A young child was so saddened by the news, she colored a picture for Carol Koesling. It showed the snowman crying.
"She drew this picture and sent it to me, and then of course it wasn't just the snowman crying, Carol was crying," Carol Koesling said.
While Mother Nature poses no threat to the stucco snowman, the Minnesota Department of Transportation might. The snowman sits very close to Highway 36 and major improvements are on the way.
"We will be lowering Highway 36 at Margaret Street and there's as much interest in the snowman as the new bridges along the way," said city engineer Dave Kotilinek.
Kotilinek promises protection saying there are currently no plans to move the snowman, unless the city finds something better.
Lloyd Koesling's gravestone will forever bear an etching of his legacy, of the snowman that is symbolic of a city's warmth.
"It's a nice memory of Lloyd that will last for quite awhile," Carol Koesling said.
(© MMVIII, CBS Broadcasting Inc. All Rights Reserved.)
Why the unending quest to get into Guinness?
By Greg Beato
At first glance, you might mistake Guinness World Records 2009 for a book-sized can of some energy drink. Its metal foil cover shimmers with such pulsating greenish-gold intensity it could give a disco ball a headache. Inside, its pages are jam-packed with factoids and photographs, including life-sized 3-D portraits of the world's tiniest man and the world's largest tarantula. Such touches are gimmicky but necessary: While the phrase "world record" once conveyed a sense of accomplishment so palpable no 3-D glasses were required to see it, those days are long gone.
The first edition of Guinness, then called The Guinness Book of Records, was published in England in 1954. As journalist Larry Olmsted recounts in Getting Into Guinness, his new history of the book that has sold more copies worldwide than any other title in history save the Bible and the Koran, it was the brainchild of Sir Hugh Beaver, a Guinness Brewery marketing executive who'd gotten into an argument over which European game bird was fastest — the golden plover or the grouse. When no reference volume readily yielded that information, Beaver saw an opportunity. Why not publish a book made up solely of facts about world bests? Beaver suspected it would be a big hit in his country's 81,400 pubs, where drunken patrons regularly jousted over such quandaries, and thus a great promotional item to emblazon with his company's name.
A year after its English debut, Guinness showed up across the pond. At a time when America was determined to put a man on the moon, end poverty and disease, and find a cure for black-and-white TV, The Guinness Book of World Records, as it would eventually be known here, was an apt companion piece for our optimism. It showcased the extraordinary feats human beings could accomplish. It encouraged the pursuit of elite achievement by broadening its domain — world records weren't just for sports anymore; they were for everything. It was a serious book, the product of a purposeful culture that still had faith in the power of Science, Industry and, most of all, Progress. The four-minute mile? We could break it. A skyscraper taller than the Empire State Building? We could build it. The future was surely going to surpass the past.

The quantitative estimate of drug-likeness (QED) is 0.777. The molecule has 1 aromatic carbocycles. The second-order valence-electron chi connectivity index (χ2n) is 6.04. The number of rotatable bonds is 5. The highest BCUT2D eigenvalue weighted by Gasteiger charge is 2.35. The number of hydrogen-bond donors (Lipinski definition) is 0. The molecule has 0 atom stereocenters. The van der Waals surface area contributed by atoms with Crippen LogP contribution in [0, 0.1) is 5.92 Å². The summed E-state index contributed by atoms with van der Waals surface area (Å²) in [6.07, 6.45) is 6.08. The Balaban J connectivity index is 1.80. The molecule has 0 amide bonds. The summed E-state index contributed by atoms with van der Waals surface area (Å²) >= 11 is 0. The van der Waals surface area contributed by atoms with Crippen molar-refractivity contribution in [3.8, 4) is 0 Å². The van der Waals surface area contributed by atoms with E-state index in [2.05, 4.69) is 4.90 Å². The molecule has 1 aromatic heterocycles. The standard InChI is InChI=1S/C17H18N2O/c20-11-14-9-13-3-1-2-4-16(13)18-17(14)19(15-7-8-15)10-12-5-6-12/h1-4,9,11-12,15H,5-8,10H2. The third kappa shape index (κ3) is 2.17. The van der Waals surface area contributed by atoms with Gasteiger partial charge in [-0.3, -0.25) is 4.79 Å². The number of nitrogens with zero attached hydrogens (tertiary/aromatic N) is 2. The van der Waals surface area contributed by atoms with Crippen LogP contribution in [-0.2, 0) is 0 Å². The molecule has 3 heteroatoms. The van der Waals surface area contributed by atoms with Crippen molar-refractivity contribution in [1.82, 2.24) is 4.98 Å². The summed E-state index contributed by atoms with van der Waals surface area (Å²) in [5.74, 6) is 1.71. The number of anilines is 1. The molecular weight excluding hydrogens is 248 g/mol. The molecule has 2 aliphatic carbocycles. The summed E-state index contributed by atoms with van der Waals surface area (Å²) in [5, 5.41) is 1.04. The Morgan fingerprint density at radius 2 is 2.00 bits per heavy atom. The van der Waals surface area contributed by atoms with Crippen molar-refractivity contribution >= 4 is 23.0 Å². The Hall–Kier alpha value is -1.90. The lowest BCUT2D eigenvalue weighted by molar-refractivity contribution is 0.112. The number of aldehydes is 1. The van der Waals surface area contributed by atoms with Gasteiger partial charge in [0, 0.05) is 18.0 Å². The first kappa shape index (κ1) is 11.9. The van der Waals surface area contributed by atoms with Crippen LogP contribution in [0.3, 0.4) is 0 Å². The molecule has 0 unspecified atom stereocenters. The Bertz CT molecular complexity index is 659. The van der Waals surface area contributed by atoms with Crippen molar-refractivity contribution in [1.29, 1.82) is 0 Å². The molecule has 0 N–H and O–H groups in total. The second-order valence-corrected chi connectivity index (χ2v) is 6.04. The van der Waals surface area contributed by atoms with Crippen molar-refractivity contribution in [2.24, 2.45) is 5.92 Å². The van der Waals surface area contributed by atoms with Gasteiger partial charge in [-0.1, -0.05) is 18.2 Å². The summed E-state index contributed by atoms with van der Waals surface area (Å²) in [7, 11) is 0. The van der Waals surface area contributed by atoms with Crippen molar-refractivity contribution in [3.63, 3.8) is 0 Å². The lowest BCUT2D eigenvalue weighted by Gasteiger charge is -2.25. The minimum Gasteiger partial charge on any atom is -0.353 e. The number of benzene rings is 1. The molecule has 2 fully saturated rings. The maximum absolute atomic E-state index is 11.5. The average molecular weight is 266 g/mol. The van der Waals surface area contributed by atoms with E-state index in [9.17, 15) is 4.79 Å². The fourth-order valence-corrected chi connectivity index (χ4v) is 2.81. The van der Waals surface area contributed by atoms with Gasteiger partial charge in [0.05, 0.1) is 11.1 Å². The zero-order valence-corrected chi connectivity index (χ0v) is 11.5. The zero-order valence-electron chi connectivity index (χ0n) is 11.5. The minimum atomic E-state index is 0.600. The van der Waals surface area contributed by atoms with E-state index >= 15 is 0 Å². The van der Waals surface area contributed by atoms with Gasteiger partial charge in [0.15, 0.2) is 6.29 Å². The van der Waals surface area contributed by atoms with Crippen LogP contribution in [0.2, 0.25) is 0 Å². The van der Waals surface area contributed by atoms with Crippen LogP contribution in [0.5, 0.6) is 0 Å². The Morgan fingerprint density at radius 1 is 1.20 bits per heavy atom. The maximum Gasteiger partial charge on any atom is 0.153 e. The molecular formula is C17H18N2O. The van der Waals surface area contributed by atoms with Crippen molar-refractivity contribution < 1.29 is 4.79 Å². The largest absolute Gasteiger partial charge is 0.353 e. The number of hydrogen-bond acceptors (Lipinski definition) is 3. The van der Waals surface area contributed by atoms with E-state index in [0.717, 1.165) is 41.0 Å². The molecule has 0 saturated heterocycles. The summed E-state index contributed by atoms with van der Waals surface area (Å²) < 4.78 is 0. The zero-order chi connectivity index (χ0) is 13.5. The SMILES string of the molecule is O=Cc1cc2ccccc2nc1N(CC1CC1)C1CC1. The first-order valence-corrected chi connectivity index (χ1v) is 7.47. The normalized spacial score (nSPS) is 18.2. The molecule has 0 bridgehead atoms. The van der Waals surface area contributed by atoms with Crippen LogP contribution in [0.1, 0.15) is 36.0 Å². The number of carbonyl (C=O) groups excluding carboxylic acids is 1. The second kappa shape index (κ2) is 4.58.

As it turned out, though, breaking the four-minute mile didn't cure cancer. Sending a man to the moon didn't end poverty. Things were getting better in some ways (cable TV, super-premium ice cream, infinite varieties of tennis shoes), but also worse (AIDS, homelessness, global warming, custom ringtones). Our faith in progress was eroding, and The Guinness Book of World Records was contributing to the malaise. Whereas it once championed elite achievement, it now trivializes it. Thousands of people want to earn a place in its pages as the world's best something-or-other, and Guinness, in need of new content to keep its annual updates fresh, is happy to accommodate them. For example, Guinness World Records 2009 includes entries for "Most snails on the face." And "Fastest time to push an orange one mile with the nose."
Instead of inspiring us, such pseudo-records merely remind us that we value publicity more than achievement now. They reinforce how purpose-driven our lives have become, how silly and trivial we are. Before Guinness, world records signified something important, the mastery of something that was considered worth pursuing, even if that something was no more ennobling of the human heart than competitive hamburger eating. After Guinness, world records didn't need to have a context, or a purpose, outside the context of Guinness itself. The goal is no longer to demonstrate the capacities of the human spirit; the goal is merely to get into Guinness.
In Missouri, attendees at a science fair recently broke the world record for blowing up balloons in one hour. In Germany, 15,000 puzzle fans assembled the world's largest jigsaw puzzle. As Wall Street implodes and the War on Terror percolates, we've pretty much stopped believing that tomorrow is going to be better than yesterday. At this point, we'll be ecstatic if Social Security lasts one week longer than the polar ice caps do. To distract ourselves from such depressing notions, we create the world's largest plastic duck, the longest ballpoint pen, the most expensive ice cream sundae, and Guinness treats these endeavors as if they're noteworthy achievements. In truth, they're all so meaningless that even drunken Englishmen have better things to argue about. • 26 November 2008